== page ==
This Week in Cruise: Big Week for Sustainable Cruises

Green city made of leaves
Photo by Petmal/iStock/Getty Images Plus/Getty Images

This week in the cruise industry a number of new cruise lines made pledges to improve sustainability.

New cruise brand Virgin Voyages, which is set to debut in 2020, reported this week that it will sail with no single-use plastics for guests onboard. That includes no plastic straws, bottled water, other beverage bottles, condiment packets, shopping bags, food packaging, stirrers and take-away coffee and tea cups, with those items replaced by recyclable and reusable materials. Guests will have access to complimentary filtered still and sparkling water at all bars and restaurants, as well as at water stations throughout the ship. The move to ban plastics makes Virgin the latest cruise brand to do so; Royal Caribbean Cruises Ltd.’s brands, The Travel Corporation’s river cruise brands and Hurtigruten have announced similar initiatives.

In new ship news this week Princess Cruises announced plans for two new ships to be built by shipbuilder Fincantieri, slated for delivery in late 2023 and spring 2025. The new vessels, which will have a capacity of approximately 4,300 guests (lower berths), will be mostly powered by liquefied natural gas, a fuel that’s billed as cleaner burning than other fuel types. The ships will also be partly powered by marine gasoil. Both of the ships are part of Princess Cruises parent company Carnival Corporation’s preexisting order with Fincantieri for a slate of LNG-powered vessels.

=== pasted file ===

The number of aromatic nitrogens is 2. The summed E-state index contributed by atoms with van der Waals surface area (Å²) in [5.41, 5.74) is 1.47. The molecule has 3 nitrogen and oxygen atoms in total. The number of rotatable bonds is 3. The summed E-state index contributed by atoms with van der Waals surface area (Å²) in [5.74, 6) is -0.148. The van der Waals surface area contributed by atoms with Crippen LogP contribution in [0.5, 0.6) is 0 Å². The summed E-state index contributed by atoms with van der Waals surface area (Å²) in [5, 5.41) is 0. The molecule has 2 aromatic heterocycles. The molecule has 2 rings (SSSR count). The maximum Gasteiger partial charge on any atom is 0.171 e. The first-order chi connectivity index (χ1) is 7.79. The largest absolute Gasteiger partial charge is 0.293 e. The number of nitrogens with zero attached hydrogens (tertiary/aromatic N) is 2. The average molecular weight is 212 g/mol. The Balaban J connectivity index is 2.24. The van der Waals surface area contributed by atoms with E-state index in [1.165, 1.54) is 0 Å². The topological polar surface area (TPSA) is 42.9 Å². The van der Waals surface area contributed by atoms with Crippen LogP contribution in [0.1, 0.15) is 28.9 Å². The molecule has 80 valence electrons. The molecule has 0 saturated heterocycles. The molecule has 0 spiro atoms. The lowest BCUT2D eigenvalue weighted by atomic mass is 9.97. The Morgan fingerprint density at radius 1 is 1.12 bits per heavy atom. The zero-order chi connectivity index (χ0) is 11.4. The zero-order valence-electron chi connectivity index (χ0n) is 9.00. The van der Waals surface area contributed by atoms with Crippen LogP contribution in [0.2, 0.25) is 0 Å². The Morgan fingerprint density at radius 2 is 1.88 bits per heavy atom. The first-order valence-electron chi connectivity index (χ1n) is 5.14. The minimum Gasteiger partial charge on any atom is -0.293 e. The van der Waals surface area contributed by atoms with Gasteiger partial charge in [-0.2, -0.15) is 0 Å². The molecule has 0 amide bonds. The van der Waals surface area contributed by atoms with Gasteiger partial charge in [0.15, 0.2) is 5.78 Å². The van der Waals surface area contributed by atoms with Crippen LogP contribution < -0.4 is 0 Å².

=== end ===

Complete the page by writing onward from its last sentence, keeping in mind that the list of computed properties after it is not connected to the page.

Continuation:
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Finally, this week Carnival Corp. released its sustainability report for 2017. The cruise company reported that it achieved its 25 percent carbon reduction goal that year, three years ahead of schedule, and that it is on track with nine other 2020 sustainability goals.

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